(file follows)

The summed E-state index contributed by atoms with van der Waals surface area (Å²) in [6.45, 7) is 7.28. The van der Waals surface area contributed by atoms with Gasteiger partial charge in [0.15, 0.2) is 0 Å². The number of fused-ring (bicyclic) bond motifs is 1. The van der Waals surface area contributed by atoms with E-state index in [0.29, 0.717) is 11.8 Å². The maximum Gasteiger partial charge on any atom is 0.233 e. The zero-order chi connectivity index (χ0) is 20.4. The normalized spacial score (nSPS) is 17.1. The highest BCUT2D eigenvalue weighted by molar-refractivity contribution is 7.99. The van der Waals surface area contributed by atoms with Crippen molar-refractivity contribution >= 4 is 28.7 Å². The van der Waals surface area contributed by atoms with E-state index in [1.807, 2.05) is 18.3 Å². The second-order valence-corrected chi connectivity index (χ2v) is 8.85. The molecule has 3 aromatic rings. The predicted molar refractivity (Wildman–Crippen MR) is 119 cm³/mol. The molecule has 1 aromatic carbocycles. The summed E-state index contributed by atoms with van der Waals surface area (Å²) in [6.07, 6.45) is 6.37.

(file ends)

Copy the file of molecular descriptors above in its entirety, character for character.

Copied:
The summed E-state index contributed by atoms with van der Waals surface area (Å²) in [6.45, 7) is 7.28. The van der Waals surface area contributed by atoms with Gasteiger partial charge in [0.15, 0.2) is 0 Å². The number of fused-ring (bicyclic) bond motifs is 1. The van der Waals surface area contributed by atoms with E-state index in [0.29, 0.717) is 11.8 Å². The maximum Gasteiger partial charge on any atom is 0.233 e. The zero-order chi connectivity index (χ0) is 20.4. The normalized spacial score (nSPS) is 17.1. The highest BCUT2D eigenvalue weighted by molar-refractivity contribution is 7.99. The van der Waals surface area contributed by atoms with Crippen molar-refractivity contribution >= 4 is 28.7 Å². The van der Waals surface area contributed by atoms with E-state index in [1.807, 2.05) is 18.3 Å². The second-order valence-corrected chi connectivity index (χ2v) is 8.85. The molecule has 3 aromatic rings. The predicted molar refractivity (Wildman–Crippen MR) is 119 cm³/mol. The molecule has 1 aromatic carbocycles. The summed E-state index contributed by atoms with van der Waals surface area (Å²) in [6.07, 6.45) is 6.37.